Old West Legend of Sally Skull
A Female Frontier Desperado
The old West didn’t produce many women outlaws, but Sally Skull would certainly fit the description in any age. Sally was a horse trader, horse thief and rancher as well as a dangerous killer. She was also famous for being able to out swear and out cuss any man.
She dressed like a man, carrying a rifle, a pair of pistols and a whip. It was said she was so adept with a whip she could snap the heads off of flowers. Her only socially redeeming value seemed to be her love of dancing.
Sally Skull was born to Rachel and Joseph Newman in 1817. They arrived in Texas with the first settlers at Stephen F. Austin’scolony. There are no known photographs of her and the first known record of her life is a divorce decree. She was born Sarah Jane Newman,the middle child out of ten siblings, but will forever be known as Sally Skull.
At the age of 16 Sally married Jesse Robinson in 1833, who was twice her age. He had served in the first Texas Ranger Company ten years earlier and also fought in several Indian campaigns. But the marriage was rocky and short lived. Eleven days after the divorce she married a gunsmith named George H. Scull. Apparently, she changed the surname spelling to something more befitting her outlaw image.
Sally was married three more times: on October 17, 1852, to John Doyle; on December 20, 1855, to Isaiah Wadkins; and by 1860 to Christoff Horsdorff, who was eighteen years her junior. Hordsdorff was nicknamed "Horse Trough." He was described by one old-timer who knew him as being "... not much good, mostly just stood around."
Kept the Skull Surname
She continued using the Skull name even after George’s death and marriage to third husband, Bill Hornsdorf. This marriage didn’t fare well either. Sally fired several shots at Bill during one of their many heated spats. She probably did not intend to kill him, for she was a crack shot, but Bill filed for divorce.
Sally had two children, Nancy and Alfred It’s believed they were placed in a New Orleans covenant to be educated. Both children became estranged from their mother and rarely visited the ranch where she lived.
Sally learned about horses from her first husband Jesse Robinson. After the divorce, she went into business for herself on the Texas-Mexican border. She bought and stole horses which she then sold for a profit. She also rounded up wild horses and stray cattle.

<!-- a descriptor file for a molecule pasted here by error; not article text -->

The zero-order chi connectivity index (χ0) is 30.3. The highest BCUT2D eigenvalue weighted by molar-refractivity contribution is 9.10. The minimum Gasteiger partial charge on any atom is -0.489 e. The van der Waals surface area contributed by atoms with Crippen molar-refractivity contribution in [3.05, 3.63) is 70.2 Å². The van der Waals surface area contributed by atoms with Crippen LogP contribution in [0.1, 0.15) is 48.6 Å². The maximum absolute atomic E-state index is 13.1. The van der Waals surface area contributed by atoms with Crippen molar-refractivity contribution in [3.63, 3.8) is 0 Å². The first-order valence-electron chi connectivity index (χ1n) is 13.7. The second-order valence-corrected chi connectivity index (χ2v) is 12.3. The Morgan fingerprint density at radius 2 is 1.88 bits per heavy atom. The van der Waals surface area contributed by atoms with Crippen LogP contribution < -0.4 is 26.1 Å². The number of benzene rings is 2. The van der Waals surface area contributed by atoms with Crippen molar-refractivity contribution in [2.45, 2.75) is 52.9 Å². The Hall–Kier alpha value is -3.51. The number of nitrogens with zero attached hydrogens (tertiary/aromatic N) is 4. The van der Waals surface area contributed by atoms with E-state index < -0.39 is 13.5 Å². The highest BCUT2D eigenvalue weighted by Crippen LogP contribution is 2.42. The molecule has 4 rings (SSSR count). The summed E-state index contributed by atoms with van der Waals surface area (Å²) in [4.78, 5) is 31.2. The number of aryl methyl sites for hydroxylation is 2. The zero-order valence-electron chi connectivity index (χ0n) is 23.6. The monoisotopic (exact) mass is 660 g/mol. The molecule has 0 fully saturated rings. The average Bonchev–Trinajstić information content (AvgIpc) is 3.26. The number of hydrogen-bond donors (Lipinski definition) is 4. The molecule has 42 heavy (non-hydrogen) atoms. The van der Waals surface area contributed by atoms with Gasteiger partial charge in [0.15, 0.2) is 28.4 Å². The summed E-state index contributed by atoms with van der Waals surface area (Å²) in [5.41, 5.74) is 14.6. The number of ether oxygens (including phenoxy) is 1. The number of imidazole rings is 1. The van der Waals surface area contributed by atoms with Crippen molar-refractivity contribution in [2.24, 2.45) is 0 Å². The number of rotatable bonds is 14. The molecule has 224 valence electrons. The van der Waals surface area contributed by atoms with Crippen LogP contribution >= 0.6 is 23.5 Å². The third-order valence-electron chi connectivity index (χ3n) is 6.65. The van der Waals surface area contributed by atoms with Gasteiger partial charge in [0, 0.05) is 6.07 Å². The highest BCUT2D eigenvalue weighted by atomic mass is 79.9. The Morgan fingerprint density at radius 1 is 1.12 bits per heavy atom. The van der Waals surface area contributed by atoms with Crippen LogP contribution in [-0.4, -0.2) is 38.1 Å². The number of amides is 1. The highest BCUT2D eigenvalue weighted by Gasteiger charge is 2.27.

Sally had a reputation as a cold blooded killer and is believed to have killed over 30 men. These men were probably her competitors since horse traders often fought over territory and wild horses. Undoubtedly she was a killer but, her victims are unknown, and there are no records of her ever going to prison for murder.
Some say she shot and killed one of her spouses, either George Scull or John Doyle. It’s not certain which. Both simply disappear from the record. Many versions of the tale have been rendered. One tale is the husband in question ambushed her, but his first shot missed… and he lost his life.
Another version says the couple spent the night at a Corpus Christi hotel after a night on the town. When he couldn‘t awaken her the next morning, he doused her with a pitcher of water. Surprised, she came up shooting and when the smoke cleared, she was widowed again.
Others say it was an accidental drowning during a river crossing. While on a freighting trip, the husband walked onto the ferry to stop the ox team and wagon. However, the team came down the steep bank so forcibly that he could not control them and all went into the swollen river and drowned.
When theCivil War broke outshe quit dealing in livestock to haul Confederate cotton to Mexico for shipment to Europe.
In the mid-1850s a European tourist wrote what he had heard about Sally. "… a female character of the Texas frontier life, and, on inquiry, I heard the following particulars. They were speaking of a North American Amazon, a perfect female desperado, who from inclination has chosen for her residence the wild border-country on the Rio Grande. She can handle a revolver and bowie-knife like the most reckless and skillful man; she appears at dances thus armed, and has even shot several men at merry-makings. She carries on the trade of a cattle-dealer, and common carrier. She drives wild horses from the prairie to market, and takes her oxen-wagon, along through the ill-reputed country between Corpus Christi and the Rio Grande."
When and how she died is unknown. As with many legends, controversy exists concerning how many times Sally was married, how many children she had and even when and where she died. Some accounts say Sally was married six times.
One story in several versions is her last husband killed her for her gold and buried her in a shallow grave. The story goes, Horse Trough and Sally rode out of town together one day and only one returned. "She simply disappeared," was all her husband said.
A drifter later reported he stumbled across the body of a woman buried in a shallow grave. He first spotted it when he saw a boot sticking out of the ground. The body was never identified however and it’s assumed Horse Trough inherited her entire estate.
Another is she moved to a relative's home near El Paso. But according to Roberta Mueller, a Skull descendant and researcher, she was last seen by two Texas Rangers in West Texas during the late 1800s.
A historical marker was erected in 1966 at the junction of State Highways 202 and 183, where the road forks to Beeville and Goliad. The marker disappeared, as did the next three.
Further attempts at replacing the marker were abandoned for a more conspicuous setting on the courthouse lawn. It was thought this would deter thieves from stealing the memorial to one of the Old West's most notorious figures.
The last written document concerning her is in the Goliad District Court minutes, indicating she was indicted for perjury on May 4, 1866, and acquitted May 11.